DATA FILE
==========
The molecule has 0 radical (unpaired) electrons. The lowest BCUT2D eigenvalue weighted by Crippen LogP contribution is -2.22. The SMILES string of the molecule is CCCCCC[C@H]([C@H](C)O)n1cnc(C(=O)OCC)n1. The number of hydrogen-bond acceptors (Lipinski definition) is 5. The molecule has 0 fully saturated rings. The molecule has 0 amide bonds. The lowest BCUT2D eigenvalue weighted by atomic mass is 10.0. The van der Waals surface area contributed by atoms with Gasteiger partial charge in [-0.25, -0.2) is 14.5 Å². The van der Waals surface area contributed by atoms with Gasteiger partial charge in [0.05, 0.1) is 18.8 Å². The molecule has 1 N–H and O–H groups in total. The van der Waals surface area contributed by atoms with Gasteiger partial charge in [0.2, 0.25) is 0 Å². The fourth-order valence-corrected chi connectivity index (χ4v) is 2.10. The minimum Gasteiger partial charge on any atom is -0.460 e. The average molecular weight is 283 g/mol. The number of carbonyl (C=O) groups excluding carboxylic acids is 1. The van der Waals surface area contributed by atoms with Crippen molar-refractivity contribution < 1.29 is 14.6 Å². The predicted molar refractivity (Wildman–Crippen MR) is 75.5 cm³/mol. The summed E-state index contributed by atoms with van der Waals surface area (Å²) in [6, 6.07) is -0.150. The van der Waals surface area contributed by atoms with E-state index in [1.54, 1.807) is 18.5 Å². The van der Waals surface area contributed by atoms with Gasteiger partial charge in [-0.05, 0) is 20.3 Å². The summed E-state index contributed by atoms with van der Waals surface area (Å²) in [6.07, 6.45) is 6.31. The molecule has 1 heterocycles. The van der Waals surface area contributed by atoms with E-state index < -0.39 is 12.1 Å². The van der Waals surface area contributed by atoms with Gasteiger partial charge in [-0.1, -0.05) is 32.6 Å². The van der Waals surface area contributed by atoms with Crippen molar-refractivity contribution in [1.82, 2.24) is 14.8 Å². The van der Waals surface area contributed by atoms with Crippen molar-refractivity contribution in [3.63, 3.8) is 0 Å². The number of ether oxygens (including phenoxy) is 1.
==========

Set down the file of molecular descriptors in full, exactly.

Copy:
The molecule has 0 radical (unpaired) electrons. The lowest BCUT2D eigenvalue weighted by Crippen LogP contribution is -2.22. The SMILES string of the molecule is CCCCCC[C@H]([C@H](C)O)n1cnc(C(=O)OCC)n1. The number of hydrogen-bond acceptors (Lipinski definition) is 5. The molecule has 0 fully saturated rings. The molecule has 0 amide bonds. The lowest BCUT2D eigenvalue weighted by atomic mass is 10.0. The van der Waals surface area contributed by atoms with Gasteiger partial charge in [-0.25, -0.2) is 14.5 Å². The van der Waals surface area contributed by atoms with Gasteiger partial charge in [0.05, 0.1) is 18.8 Å². The molecule has 1 N–H and O–H groups in total. The van der Waals surface area contributed by atoms with Gasteiger partial charge in [0.2, 0.25) is 0 Å². The fourth-order valence-corrected chi connectivity index (χ4v) is 2.10. The minimum Gasteiger partial charge on any atom is -0.460 e. The average molecular weight is 283 g/mol. The number of carbonyl (C=O) groups excluding carboxylic acids is 1. The van der Waals surface area contributed by atoms with Crippen molar-refractivity contribution < 1.29 is 14.6 Å². The predicted molar refractivity (Wildman–Crippen MR) is 75.5 cm³/mol. The summed E-state index contributed by atoms with van der Waals surface area (Å²) in [6, 6.07) is -0.150. The van der Waals surface area contributed by atoms with E-state index in [1.54, 1.807) is 18.5 Å². The van der Waals surface area contributed by atoms with Gasteiger partial charge in [-0.05, 0) is 20.3 Å². The summed E-state index contributed by atoms with van der Waals surface area (Å²) in [6.07, 6.45) is 6.31. The molecule has 1 heterocycles. The van der Waals surface area contributed by atoms with E-state index < -0.39 is 12.1 Å². The van der Waals surface area contributed by atoms with Gasteiger partial charge in [-0.1, -0.05) is 32.6 Å². The van der Waals surface area contributed by atoms with Crippen molar-refractivity contribution in [1.82, 2.24) is 14.8 Å². The van der Waals surface area contributed by atoms with Crippen molar-refractivity contribution in [3.63, 3.8) is 0 Å². The number of ether oxygens (including phenoxy) is 1.